In the end, there were bodies strewn about, the atmosphere was wet and miserable and an entire community was left to sort out one of the biggest disasters in American history. In short order, the whole nation paused, transfixed by the sheer size of the tragedy. Families desperately sought information about their loved ones, while survivors clawed their way back to some semblance of emotional stability. Media dropped regular programming to offer moment-to-moment updates, while the all-too-familiar collective grieving began. The dead ranged in age from 18 to 76. They were Americans, Israelis, Indians, Canadians, Peruvians and Puerto Ricans.
When the chapter is finally written in the annals of American history, it will be marked as one of those benchmark cultural moments -- a moment that would wound the American psyche. Like JFK in 1963, MLK in 1968 and the World Trade Center in 2001.
Although it sounds much like Hurricane Katrina in 2005, this time it is Virginia Tech on April 16, 2007. Virginia Tech, once known for engineering, football and the nearby Blue Ridge Mountains, will now and forever be etched into the national consciousness as the place of blood-stained pavements, the place where American students were assassinated in their classrooms and death trumped life on an otherwise ordinary Spring day.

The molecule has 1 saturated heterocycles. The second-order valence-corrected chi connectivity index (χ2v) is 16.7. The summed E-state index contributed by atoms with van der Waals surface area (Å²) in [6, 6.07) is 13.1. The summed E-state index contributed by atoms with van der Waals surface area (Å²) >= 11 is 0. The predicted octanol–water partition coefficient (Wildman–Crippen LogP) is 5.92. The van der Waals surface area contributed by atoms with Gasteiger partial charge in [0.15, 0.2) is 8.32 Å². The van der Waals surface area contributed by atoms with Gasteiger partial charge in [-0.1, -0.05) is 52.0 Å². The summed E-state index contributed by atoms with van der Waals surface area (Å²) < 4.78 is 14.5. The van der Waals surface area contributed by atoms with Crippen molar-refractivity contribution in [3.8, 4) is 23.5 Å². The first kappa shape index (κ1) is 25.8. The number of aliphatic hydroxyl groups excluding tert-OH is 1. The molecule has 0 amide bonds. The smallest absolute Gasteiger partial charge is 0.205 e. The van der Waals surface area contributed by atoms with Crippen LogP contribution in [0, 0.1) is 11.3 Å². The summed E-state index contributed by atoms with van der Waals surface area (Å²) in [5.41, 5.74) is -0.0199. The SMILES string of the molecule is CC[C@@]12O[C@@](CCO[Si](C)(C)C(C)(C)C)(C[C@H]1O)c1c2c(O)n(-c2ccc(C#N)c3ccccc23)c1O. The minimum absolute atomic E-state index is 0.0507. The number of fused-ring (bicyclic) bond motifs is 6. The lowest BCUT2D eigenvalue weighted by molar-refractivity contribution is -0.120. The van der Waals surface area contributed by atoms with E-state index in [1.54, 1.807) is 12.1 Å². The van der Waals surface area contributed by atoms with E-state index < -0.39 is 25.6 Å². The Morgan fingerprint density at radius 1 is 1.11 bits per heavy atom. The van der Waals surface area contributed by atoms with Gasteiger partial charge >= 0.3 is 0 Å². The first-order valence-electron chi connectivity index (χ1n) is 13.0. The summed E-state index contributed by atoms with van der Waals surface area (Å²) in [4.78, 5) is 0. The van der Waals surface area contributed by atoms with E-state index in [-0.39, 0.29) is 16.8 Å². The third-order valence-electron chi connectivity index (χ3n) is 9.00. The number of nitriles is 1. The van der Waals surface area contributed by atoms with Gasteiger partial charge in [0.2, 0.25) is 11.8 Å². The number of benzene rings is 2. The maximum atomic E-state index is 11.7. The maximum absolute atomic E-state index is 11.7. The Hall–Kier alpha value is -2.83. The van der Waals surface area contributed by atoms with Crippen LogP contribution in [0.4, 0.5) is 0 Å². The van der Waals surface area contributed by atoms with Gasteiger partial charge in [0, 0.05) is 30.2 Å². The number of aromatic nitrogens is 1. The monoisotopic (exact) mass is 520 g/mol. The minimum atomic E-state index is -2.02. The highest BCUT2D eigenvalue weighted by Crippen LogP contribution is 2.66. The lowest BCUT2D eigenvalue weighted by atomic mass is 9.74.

Can Americans truly survive 9/11, Katrina and Virginia tech all in less than a decade? Are there commonalities among the mighty triumvirate of tragedy that will inevitably define early 21st century America? How do we define the cultural shift that results from six years of repeated horror? Consider the images -- 2001: Americans jumping from windows 80 stories up. 2005: Americans clinging to their rooftops, hoping for rescue, but ultimately drowning; 2007: Students murdered in American college classrooms.
Whether terrorists, nature or deranged individuals produce the mayhem, the result is always the same. The collective heart of the American people suffers another crooked wound, but the culture perseveres and moves on. The fear this time is that the students at Virginia Tech might not now how to move on. After all, most of them are barely old enough to have lived away from their childhood homes. But those of us who have persevered and moved on, time after time, can tell them that in a way, we are indomitable.